Essentially, if AI is an umbrella term that covers all transformative technologies—including deep learning, predictive analytics, robotics, and cognitive—cognitive is the narrow focus area that describes when a computer interacts, acts, and understands like a human. This focus area is comprised of three key pillars—cognitive automation and robotics, cognitive insights, and cognitive engagement. When you have all three pillars firmly in place, you can realize what we like to call the “cognitive advantage”—optimized performance of both humans and machines.

Robotics & cognitive automation

The first pillar of a cognitive advantage strategy involves implementing the right technologies to effectively replicate human actions and judgments.

In this context, the term “robotics” refers to such things as robotic process automation (RPA)—rules-based systems that mimic human behaviour to automate parts of repeatable processes (e.g. control checks and regulatory reporting). For its part, cognitive automation includes:

  • Business process modelling tools—applications that optimize business operations through decision logic modelling, simulation testing, and the identification of process inefficiencies (e.g. regulatory controls and internal audit workflows); and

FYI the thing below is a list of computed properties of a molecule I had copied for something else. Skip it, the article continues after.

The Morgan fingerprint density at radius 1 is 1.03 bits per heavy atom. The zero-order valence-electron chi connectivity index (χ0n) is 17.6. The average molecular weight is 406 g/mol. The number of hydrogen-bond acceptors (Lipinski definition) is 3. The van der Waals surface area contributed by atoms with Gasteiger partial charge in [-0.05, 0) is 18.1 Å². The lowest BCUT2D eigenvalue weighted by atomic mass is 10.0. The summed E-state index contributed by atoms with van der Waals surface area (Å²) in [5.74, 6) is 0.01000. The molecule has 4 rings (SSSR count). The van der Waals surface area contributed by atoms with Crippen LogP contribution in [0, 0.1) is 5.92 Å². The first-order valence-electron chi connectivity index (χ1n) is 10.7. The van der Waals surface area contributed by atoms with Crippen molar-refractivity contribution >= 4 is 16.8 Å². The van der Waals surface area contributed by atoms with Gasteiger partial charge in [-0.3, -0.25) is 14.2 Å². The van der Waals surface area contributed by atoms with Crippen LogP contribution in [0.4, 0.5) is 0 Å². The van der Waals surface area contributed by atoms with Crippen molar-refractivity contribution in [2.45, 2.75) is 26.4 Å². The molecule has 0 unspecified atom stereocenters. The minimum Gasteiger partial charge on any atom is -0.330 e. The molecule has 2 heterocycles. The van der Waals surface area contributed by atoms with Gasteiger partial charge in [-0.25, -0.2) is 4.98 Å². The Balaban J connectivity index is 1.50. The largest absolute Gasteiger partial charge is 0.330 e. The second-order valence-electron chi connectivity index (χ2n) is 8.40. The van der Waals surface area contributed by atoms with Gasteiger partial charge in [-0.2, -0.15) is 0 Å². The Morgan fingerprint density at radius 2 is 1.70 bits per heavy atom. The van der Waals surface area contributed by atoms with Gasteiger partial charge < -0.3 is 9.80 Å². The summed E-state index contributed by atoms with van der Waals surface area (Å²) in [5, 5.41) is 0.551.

• Natural language generation (NLG)—applications that accept structured data inputs to generate seemingly unstructured narratives.

When cognitive automation and robotics are optimized, organizations can realize transformational change resulting from improved efficiencies, increased enterprise flexibility, and new competencies by deploying existing talent into higher-value tasks.

Cognitive insights

The second pillar towards realizing a cognitive advantage involves identifying opportunities for growth, diversification, and increased efficiencies. This is done by generating cognitive insights—namely, employing large-scale organizational intelligence capable of detecting patterns in, and analyzing, multiple data sources.

This involves the deployment of various AI and deep learning applications such as: